Posted: 28/10/2012 at 18:10
KatyH- You cannot guarentee that, even if the existing tree owners are willing to maintain the trees now, future owners will, sorry. So accepting that you have a partly shaded garden in the wet Nwest is half the battle.
One thing though that does come to mind about the wetness that is- are other neighbours gardens also as damp? You'll know whereabouts you are in relation to slopes, streams etc, but your property should have land drains to deal with some of the possible dampness. Is your underlying soil clay? If that has compacted then it'll act as a barrier to any water/moisture draining away.
So, I agree rotten decking not sensible with children & pets & in any shade it'll always be slippy. You can however get ridged concrete slabs I think that would be a better surface -something to consider for paving in the shadier area if needed.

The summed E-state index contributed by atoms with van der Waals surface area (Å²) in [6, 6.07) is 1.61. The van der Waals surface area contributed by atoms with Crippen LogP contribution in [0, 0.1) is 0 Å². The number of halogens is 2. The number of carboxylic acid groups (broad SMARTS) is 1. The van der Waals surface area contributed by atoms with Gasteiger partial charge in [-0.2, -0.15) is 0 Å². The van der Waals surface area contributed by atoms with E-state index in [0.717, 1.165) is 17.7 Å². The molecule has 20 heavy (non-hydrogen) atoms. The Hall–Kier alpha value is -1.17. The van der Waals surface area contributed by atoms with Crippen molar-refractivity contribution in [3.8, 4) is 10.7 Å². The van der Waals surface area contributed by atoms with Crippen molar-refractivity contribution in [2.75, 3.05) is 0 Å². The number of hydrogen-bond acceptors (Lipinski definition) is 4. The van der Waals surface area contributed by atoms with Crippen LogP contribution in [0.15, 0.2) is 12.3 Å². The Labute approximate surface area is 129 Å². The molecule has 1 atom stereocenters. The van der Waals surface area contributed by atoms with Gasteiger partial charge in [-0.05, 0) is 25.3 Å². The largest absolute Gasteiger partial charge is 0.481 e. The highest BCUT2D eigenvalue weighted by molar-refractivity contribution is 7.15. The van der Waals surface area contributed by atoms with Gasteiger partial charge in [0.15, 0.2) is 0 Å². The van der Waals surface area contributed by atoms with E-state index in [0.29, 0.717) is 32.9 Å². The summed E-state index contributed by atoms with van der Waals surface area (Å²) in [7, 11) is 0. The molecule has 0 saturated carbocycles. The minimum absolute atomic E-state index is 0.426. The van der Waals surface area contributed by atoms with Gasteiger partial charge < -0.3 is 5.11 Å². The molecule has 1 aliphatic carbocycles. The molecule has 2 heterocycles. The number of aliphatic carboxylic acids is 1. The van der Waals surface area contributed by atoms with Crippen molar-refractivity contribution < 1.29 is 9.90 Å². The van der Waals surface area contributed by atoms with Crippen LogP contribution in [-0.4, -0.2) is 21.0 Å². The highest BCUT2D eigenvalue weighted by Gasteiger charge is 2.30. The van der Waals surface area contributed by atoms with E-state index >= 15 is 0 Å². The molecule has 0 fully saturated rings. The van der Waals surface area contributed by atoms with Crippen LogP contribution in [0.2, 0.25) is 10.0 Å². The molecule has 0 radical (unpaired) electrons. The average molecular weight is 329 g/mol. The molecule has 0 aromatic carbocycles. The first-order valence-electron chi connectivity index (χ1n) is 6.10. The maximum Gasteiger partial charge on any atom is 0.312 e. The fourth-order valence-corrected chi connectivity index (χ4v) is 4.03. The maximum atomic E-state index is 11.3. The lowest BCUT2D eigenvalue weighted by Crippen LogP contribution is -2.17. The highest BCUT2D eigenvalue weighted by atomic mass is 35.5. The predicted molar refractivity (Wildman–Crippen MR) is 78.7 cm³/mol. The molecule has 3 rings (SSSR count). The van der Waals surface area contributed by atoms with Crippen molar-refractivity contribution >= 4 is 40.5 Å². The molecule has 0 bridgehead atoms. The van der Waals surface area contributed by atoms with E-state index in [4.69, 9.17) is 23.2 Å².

Accept that a lawn can be ok, sort of, in a part shade garden, but will get moss & never be a 'bowling green'. Then with children & pets.... BTW you can get turf/grass seed more suited to shade.
Re landscapers- ask neighbours who may have used people, ask in local GC who they know. The GC may also offer a design/construction service themselves.
There are lots of 'easy', shade loving plants & shrubs, so they can be planted once you have the groundwork in place. Read as much as possible in advance- the winter months are ideal for doing that. Beth Chatto- Damp garden, Woodland garden & others by her are inspirational- local library may also have some good books.
Hope that this hasnt been too negative? Be realistic with what time, effort & finance you are prepared to spend & then you wont be dissapointed. J.